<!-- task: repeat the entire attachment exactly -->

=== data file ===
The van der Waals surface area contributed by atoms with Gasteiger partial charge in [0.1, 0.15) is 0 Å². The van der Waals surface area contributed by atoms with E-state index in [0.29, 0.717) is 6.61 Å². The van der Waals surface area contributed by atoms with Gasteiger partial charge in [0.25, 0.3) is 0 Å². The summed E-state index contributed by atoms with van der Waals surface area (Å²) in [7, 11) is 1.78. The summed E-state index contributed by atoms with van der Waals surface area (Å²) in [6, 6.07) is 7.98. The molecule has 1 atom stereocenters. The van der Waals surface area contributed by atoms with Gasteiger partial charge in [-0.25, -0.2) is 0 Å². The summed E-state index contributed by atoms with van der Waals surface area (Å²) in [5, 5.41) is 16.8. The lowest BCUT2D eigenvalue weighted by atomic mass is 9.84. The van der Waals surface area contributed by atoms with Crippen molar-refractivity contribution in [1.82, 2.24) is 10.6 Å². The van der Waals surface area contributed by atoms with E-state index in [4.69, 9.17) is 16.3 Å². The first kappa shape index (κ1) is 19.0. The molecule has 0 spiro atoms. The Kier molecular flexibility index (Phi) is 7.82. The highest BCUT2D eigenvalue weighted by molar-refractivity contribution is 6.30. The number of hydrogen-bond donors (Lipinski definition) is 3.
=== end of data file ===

The van der Waals surface area contributed by atoms with Gasteiger partial charge in [0.1, 0.15) is 0 Å². The van der Waals surface area contributed by atoms with E-state index in [0.29, 0.717) is 6.61 Å². The van der Waals surface area contributed by atoms with Gasteiger partial charge in [0.25, 0.3) is 0 Å². The summed E-state index contributed by atoms with van der Waals surface area (Å²) in [7, 11) is 1.78. The summed E-state index contributed by atoms with van der Waals surface area (Å²) in [6, 6.07) is 7.98. The molecule has 1 atom stereocenters. The van der Waals surface area contributed by atoms with Gasteiger partial charge in [-0.25, -0.2) is 0 Å². The summed E-state index contributed by atoms with van der Waals surface area (Å²) in [5, 5.41) is 16.8. The lowest BCUT2D eigenvalue weighted by atomic mass is 9.84. The van der Waals surface area contributed by atoms with Crippen molar-refractivity contribution in [1.82, 2.24) is 10.6 Å². The van der Waals surface area contributed by atoms with E-state index in [4.69, 9.17) is 16.3 Å². The first kappa shape index (κ1) is 19.0. The molecule has 0 spiro atoms. The Kier molecular flexibility index (Phi) is 7.82. The highest BCUT2D eigenvalue weighted by molar-refractivity contribution is 6.30. The number of hydrogen-bond donors (Lipinski definition) is 3.